Bacterial cell–cell signalling, or quorum sensing, is characterized by the secretion and groupwide detection of small diffusible signal molecules called autoinducers. This mechanism allows cells to coordinate their behaviour in a density-dependent manner. A quorum-sensing cell may directly respond to the autoinducers it produces in a cell-autonomous and quorum-independent manner, but the strength of this self-sensing effect and its impact on bacterial physiology are unclear. Here, we explore the existence and impact of self-sensing in the Bacillus subtilis ComQXP and Rap-Phr quorum-sensing systems. By comparing the quorum-sensing response of autoinducer-secreting and non-secreting cells in co-culture, we find that secreting cells consistently show a stronger response than non-secreting cells. Combining genetic and quantitative analyses, we demonstrate this effect to be a direct result of self-sensing and rule out an indirect regulatory effect of the autoinducer production genes on response sensitivity. In addition, self-sensing in the ComQXP system affects persistence to antibiotic treatment. Together, these findings indicate the existence of self-sensing in the two most common designs of quorum-sensing systems of Gram-positive bacteria.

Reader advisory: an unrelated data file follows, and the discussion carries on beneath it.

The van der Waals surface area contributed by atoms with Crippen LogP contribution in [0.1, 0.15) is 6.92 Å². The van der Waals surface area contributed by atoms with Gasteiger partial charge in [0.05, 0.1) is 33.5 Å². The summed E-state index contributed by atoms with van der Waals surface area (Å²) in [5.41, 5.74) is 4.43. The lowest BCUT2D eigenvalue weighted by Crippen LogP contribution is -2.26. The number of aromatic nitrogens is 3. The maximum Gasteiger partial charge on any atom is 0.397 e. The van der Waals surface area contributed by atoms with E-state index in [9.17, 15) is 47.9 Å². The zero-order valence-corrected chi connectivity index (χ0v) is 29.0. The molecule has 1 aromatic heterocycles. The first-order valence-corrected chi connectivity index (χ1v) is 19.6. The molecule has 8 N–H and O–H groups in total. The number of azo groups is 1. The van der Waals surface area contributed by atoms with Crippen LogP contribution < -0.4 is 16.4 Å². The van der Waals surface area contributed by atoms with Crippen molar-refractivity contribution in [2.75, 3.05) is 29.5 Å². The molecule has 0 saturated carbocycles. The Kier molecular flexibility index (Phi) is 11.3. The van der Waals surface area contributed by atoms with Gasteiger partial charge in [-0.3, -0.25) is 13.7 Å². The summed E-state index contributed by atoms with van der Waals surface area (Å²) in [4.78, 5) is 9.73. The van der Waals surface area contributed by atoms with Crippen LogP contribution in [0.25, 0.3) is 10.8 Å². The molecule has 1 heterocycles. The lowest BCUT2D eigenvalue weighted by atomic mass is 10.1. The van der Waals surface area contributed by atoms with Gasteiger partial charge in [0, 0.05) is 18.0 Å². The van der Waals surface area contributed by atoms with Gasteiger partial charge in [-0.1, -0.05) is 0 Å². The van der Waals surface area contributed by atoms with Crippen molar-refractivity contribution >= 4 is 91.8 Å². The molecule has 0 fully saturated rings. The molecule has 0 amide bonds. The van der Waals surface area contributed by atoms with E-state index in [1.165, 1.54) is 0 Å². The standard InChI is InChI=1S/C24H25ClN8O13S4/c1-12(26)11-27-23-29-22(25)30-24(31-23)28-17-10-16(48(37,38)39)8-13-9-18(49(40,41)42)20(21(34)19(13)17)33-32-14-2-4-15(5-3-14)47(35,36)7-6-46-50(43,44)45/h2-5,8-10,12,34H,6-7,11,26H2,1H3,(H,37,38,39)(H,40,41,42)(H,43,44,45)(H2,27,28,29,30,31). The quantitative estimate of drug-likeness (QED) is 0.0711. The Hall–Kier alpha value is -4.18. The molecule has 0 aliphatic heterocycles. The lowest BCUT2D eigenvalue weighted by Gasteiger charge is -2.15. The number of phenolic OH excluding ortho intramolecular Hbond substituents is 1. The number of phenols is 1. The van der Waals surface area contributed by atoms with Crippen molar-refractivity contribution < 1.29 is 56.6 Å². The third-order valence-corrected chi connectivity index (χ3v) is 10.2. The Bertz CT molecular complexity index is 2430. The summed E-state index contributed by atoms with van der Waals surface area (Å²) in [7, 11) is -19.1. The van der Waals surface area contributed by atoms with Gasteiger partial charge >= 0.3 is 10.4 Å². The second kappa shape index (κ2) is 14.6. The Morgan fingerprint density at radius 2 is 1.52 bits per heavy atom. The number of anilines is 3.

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This work was supported by European Research Council grants 281301 and 724805. The authors thank R.D. Oshri and N. Antonovsky for comments and N. Sigal for help with qPCR.
Electronic supplementary material
Supplementary Figures 1–10, Supplementary Tables 1 and 2, Supplementary Discussion, Supplementary References.
Supplementary Dataset 1Description: Zip file including 11 excel files. These files include all data used in the manuscript figures and supplementary figures. File name corresponds to the figure numbers whose data it includes.